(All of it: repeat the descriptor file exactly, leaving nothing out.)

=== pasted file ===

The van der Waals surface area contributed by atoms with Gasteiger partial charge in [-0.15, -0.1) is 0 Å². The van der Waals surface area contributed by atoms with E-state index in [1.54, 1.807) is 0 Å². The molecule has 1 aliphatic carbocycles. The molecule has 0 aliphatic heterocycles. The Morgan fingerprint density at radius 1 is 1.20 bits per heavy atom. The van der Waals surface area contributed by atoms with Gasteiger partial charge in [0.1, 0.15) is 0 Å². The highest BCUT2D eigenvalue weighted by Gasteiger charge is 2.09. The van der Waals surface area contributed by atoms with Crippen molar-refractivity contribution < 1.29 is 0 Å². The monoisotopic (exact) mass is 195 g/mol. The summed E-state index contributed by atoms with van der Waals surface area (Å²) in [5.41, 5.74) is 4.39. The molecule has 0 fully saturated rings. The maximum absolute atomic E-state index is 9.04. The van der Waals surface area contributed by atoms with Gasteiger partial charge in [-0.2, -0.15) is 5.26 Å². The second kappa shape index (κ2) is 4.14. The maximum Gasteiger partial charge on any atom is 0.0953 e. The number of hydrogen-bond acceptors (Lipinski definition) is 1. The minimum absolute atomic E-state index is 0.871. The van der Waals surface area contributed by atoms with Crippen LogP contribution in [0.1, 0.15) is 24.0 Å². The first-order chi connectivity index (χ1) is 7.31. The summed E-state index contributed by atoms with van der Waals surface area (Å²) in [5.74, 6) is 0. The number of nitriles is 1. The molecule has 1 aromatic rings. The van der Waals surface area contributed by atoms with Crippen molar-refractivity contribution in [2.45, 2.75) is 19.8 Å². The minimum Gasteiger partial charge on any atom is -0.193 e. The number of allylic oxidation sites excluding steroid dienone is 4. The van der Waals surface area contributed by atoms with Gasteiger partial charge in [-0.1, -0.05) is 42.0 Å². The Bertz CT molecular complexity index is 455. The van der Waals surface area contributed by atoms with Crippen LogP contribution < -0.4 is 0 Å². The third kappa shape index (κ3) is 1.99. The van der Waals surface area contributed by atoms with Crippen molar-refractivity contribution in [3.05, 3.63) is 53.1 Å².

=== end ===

The van der Waals surface area contributed by atoms with Gasteiger partial charge in [-0.15, -0.1) is 0 Å². The van der Waals surface area contributed by atoms with E-state index in [1.54, 1.807) is 0 Å². The molecule has 1 aliphatic carbocycles. The molecule has 0 aliphatic heterocycles. The Morgan fingerprint density at radius 1 is 1.20 bits per heavy atom. The van der Waals surface area contributed by atoms with Gasteiger partial charge in [0.1, 0.15) is 0 Å². The highest BCUT2D eigenvalue weighted by Gasteiger charge is 2.09. The van der Waals surface area contributed by atoms with Crippen molar-refractivity contribution < 1.29 is 0 Å². The monoisotopic (exact) mass is 195 g/mol. The summed E-state index contributed by atoms with van der Waals surface area (Å²) in [5.41, 5.74) is 4.39. The molecule has 0 fully saturated rings. The maximum absolute atomic E-state index is 9.04. The van der Waals surface area contributed by atoms with Gasteiger partial charge in [-0.2, -0.15) is 5.26 Å². The second kappa shape index (κ2) is 4.14. The maximum Gasteiger partial charge on any atom is 0.0953 e. The number of hydrogen-bond acceptors (Lipinski definition) is 1. The minimum absolute atomic E-state index is 0.871. The van der Waals surface area contributed by atoms with Crippen LogP contribution in [0.1, 0.15) is 24.0 Å². The first-order chi connectivity index (χ1) is 7.31. The summed E-state index contributed by atoms with van der Waals surface area (Å²) in [5.74, 6) is 0. The number of nitriles is 1. The molecule has 1 aromatic rings. The van der Waals surface area contributed by atoms with Crippen molar-refractivity contribution in [2.45, 2.75) is 19.8 Å². The minimum Gasteiger partial charge on any atom is -0.193 e. The number of allylic oxidation sites excluding steroid dienone is 4. The van der Waals surface area contributed by atoms with Gasteiger partial charge in [-0.1, -0.05) is 42.0 Å². The Bertz CT molecular complexity index is 455. The van der Waals surface area contributed by atoms with Crippen LogP contribution < -0.4 is 0 Å². The third kappa shape index (κ3) is 1.99. The van der Waals surface area contributed by atoms with Crippen molar-refractivity contribution in [3.05, 3.63) is 53.1 Å².